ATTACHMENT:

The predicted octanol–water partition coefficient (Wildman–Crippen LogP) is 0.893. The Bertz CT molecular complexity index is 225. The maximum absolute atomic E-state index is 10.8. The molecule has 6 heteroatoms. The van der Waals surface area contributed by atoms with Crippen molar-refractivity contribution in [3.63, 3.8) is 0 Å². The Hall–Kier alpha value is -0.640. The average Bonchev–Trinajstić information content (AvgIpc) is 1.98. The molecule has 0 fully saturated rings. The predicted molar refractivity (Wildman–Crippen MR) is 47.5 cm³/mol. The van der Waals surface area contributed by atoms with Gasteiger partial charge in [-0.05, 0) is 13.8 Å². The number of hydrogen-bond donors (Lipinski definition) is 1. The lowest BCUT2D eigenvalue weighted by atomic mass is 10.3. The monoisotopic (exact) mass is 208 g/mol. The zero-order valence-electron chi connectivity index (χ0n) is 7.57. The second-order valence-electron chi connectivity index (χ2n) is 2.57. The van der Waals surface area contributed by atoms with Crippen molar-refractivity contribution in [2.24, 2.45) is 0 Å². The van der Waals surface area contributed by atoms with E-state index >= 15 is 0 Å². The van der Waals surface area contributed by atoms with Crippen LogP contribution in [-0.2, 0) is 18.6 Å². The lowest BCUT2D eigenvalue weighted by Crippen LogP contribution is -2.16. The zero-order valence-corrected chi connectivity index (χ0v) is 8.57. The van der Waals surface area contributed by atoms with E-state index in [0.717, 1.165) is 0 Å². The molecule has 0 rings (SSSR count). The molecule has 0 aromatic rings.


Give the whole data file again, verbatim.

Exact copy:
The predicted octanol–water partition coefficient (Wildman–Crippen LogP) is 0.893. The Bertz CT molecular complexity index is 225. The maximum absolute atomic E-state index is 10.8. The molecule has 6 heteroatoms. The van der Waals surface area contributed by atoms with Crippen molar-refractivity contribution in [3.63, 3.8) is 0 Å². The Hall–Kier alpha value is -0.640. The average Bonchev–Trinajstić information content (AvgIpc) is 1.98. The molecule has 0 fully saturated rings. The predicted molar refractivity (Wildman–Crippen MR) is 47.5 cm³/mol. The van der Waals surface area contributed by atoms with Gasteiger partial charge in [-0.05, 0) is 13.8 Å². The number of hydrogen-bond donors (Lipinski definition) is 1. The lowest BCUT2D eigenvalue weighted by atomic mass is 10.3. The monoisotopic (exact) mass is 208 g/mol. The zero-order valence-electron chi connectivity index (χ0n) is 7.57. The second-order valence-electron chi connectivity index (χ2n) is 2.57. The van der Waals surface area contributed by atoms with Crippen molar-refractivity contribution in [2.24, 2.45) is 0 Å². The van der Waals surface area contributed by atoms with E-state index >= 15 is 0 Å². The van der Waals surface area contributed by atoms with Crippen LogP contribution in [-0.2, 0) is 18.6 Å². The lowest BCUT2D eigenvalue weighted by Crippen LogP contribution is -2.16. The zero-order valence-corrected chi connectivity index (χ0v) is 8.57. The van der Waals surface area contributed by atoms with E-state index in [0.717, 1.165) is 0 Å². The molecule has 0 rings (SSSR count). The molecule has 0 aromatic rings.